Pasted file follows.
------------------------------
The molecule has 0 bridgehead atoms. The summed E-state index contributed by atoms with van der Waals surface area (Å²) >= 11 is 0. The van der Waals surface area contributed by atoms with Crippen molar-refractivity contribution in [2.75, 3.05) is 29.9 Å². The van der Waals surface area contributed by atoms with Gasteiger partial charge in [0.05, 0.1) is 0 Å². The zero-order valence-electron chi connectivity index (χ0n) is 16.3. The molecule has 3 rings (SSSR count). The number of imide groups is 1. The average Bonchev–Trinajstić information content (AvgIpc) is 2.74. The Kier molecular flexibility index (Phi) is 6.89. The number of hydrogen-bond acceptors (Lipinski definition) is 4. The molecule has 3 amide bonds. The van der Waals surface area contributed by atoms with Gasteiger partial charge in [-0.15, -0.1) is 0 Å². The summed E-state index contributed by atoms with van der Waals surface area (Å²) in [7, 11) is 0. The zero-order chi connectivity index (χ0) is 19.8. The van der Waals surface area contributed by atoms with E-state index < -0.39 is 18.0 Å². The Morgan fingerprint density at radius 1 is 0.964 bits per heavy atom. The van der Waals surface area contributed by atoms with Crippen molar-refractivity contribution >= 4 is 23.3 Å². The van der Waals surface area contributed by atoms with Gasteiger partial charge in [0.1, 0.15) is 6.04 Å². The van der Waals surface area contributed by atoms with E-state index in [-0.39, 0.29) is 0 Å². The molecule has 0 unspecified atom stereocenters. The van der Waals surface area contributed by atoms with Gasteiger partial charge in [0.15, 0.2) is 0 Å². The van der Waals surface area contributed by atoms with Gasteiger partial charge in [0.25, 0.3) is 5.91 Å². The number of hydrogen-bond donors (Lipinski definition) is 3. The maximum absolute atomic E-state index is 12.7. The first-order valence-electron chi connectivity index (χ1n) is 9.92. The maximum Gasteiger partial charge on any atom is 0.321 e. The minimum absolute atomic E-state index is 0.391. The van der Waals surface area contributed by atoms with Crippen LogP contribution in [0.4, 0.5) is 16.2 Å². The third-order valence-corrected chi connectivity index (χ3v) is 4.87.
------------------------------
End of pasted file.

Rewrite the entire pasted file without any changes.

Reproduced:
The molecule has 0 bridgehead atoms. The summed E-state index contributed by atoms with van der Waals surface area (Å²) >= 11 is 0. The van der Waals surface area contributed by atoms with Crippen molar-refractivity contribution in [2.75, 3.05) is 29.9 Å². The van der Waals surface area contributed by atoms with Gasteiger partial charge in [0.05, 0.1) is 0 Å². The zero-order valence-electron chi connectivity index (χ0n) is 16.3. The molecule has 3 rings (SSSR count). The number of imide groups is 1. The average Bonchev–Trinajstić information content (AvgIpc) is 2.74. The Kier molecular flexibility index (Phi) is 6.89. The number of hydrogen-bond acceptors (Lipinski definition) is 4. The molecule has 3 amide bonds. The van der Waals surface area contributed by atoms with Gasteiger partial charge in [-0.15, -0.1) is 0 Å². The summed E-state index contributed by atoms with van der Waals surface area (Å²) in [7, 11) is 0. The zero-order chi connectivity index (χ0) is 19.8. The van der Waals surface area contributed by atoms with E-state index < -0.39 is 18.0 Å². The Morgan fingerprint density at radius 1 is 0.964 bits per heavy atom. The van der Waals surface area contributed by atoms with Crippen molar-refractivity contribution >= 4 is 23.3 Å². The van der Waals surface area contributed by atoms with Gasteiger partial charge in [0.1, 0.15) is 6.04 Å². The van der Waals surface area contributed by atoms with E-state index in [-0.39, 0.29) is 0 Å². The molecule has 0 unspecified atom stereocenters. The van der Waals surface area contributed by atoms with Gasteiger partial charge in [0.15, 0.2) is 0 Å². The van der Waals surface area contributed by atoms with Gasteiger partial charge in [0.25, 0.3) is 5.91 Å². The number of hydrogen-bond donors (Lipinski definition) is 3. The maximum absolute atomic E-state index is 12.7. The first-order valence-electron chi connectivity index (χ1n) is 9.92. The maximum Gasteiger partial charge on any atom is 0.321 e. The minimum absolute atomic E-state index is 0.391. The van der Waals surface area contributed by atoms with Crippen LogP contribution in [0.4, 0.5) is 16.2 Å². The third-order valence-corrected chi connectivity index (χ3v) is 4.87.